Following Kim's field goal with 12:27 to play in the fourth quarter, Brewer finally got the Texas offense untracked. The 6-foot, 186-pound junior from Richardson, Texas was on his way to a second-generation win over a Bryant-coached team. His father Charley, now a Dallas banker, had quarterbacked Texas to a 21-6 defeat of Bryant's Texas A&M team in 1955.
"I don't know what it is about Robert," Akers had said earlier in the week. "All he can do is beat you."
After Kim's three-pointer the Long-horns' Jitter Fields returned the kickoff 22 yards to the Texas 40. A keeper went for three, and then Brewer passed for eight yards to Donnie Little, last year's quarterback, who, at his request, had been shifted to split end. A sack cost Texas seven, but Brewer got that back, plus 19 more, on a pass to Wide Receiver Herkie Walls. With the Longhorns at the Alabama 30, Brewer threw two incomplete passes. Faced with a third-and-10, he called for another pass play that would send Walls deep, with both Little and 6'6" Tight End Lawrence Sample-ton on square-ins.
But as Brewer stepped to the line of scrimmage he saw Alabama Strong Safety Tommy Wilcox cheating up. "Oh, oh, another blitz," he thought. He signaled for a time-out. Later, grinning, he said, "I didn't want to get sacked again. I figured I'd call time out and put the pressure on the coaches."
On the sidelines Akers thanked Brewer for his alertness. Then, after a brief conference with his aides, he told his quarterback: "Run Play 1."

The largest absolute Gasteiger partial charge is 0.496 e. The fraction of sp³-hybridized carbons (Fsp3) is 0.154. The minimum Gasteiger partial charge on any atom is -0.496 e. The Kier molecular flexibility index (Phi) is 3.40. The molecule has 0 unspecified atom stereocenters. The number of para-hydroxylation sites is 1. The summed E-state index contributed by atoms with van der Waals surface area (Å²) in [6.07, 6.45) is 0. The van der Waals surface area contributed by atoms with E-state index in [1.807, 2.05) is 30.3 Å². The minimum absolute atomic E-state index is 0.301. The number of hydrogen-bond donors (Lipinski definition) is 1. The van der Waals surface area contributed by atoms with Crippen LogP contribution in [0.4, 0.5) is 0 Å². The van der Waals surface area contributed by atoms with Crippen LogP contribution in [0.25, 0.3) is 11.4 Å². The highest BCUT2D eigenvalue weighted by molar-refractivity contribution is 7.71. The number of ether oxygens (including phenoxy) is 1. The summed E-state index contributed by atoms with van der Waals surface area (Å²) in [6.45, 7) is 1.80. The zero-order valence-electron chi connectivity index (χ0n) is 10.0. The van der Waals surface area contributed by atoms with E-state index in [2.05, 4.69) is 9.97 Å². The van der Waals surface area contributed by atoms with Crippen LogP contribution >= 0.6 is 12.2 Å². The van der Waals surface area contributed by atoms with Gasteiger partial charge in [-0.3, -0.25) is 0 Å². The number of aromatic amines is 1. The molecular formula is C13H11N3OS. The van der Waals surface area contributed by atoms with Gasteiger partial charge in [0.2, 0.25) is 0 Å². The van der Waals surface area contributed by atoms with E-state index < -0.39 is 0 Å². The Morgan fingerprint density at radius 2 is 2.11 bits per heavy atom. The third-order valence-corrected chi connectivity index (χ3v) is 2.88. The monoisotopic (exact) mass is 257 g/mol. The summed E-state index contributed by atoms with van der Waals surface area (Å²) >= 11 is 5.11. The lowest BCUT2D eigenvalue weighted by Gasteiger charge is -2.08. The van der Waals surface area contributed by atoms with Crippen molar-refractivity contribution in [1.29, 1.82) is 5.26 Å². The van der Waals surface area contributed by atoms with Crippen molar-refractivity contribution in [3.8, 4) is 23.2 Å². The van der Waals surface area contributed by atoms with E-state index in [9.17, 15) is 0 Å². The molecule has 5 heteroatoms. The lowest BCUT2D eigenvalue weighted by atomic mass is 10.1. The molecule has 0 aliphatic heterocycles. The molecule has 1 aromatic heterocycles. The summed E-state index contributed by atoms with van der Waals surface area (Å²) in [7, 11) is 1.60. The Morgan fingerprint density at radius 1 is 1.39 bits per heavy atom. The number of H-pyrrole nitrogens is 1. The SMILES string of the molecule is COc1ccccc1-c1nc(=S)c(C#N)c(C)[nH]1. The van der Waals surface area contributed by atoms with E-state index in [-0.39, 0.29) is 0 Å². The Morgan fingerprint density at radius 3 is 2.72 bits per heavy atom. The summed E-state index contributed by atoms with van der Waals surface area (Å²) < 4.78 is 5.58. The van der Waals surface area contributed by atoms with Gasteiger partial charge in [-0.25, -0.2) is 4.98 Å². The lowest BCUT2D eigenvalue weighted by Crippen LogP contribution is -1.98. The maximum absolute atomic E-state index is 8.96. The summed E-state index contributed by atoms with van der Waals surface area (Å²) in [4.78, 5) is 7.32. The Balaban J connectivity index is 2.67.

"One," Brewer thought, surprised. "Golly, that's a great call. That just might work."
One—Texas gives simple numbers to all of its plays—is the quarterback draw.
"We were hoping they'd stay in the blitz," Akers said. "I was just hoping for a first down." Not only did Texas catch Alabama in a blitz, but also in man-to-man. With a path as wide as an Interstate, Brewer took off. "I never even saw him until he hit the 10," said 'Bama Cornerback Benny Perrin.
Allegre's kick made it 10-7 with 10:22 to play. A few minutes later, after an Alabama punt, Brewer was back in business, this time from his own 20.
Ten plays took Texas to the Tide eight, the big ones being passes to Sampleton: one for 37 yards, the other for 19. Now in the huddle Brewer called Play 24. This time it was Fullback Terry Orr whose eyes widened. "I was surprised. I was just waiting to hear who I was supposed to block," he said. The play is a quick fullback dive over right guard. Orr went the wrong way. On purpose. "Our blocking is man-on-man and our runners just cut to daylight," he explained. "I saw that [Left Guard] Joe Shearin had flattened his man, so I went that way. A linebacker slapped at me, but that was all."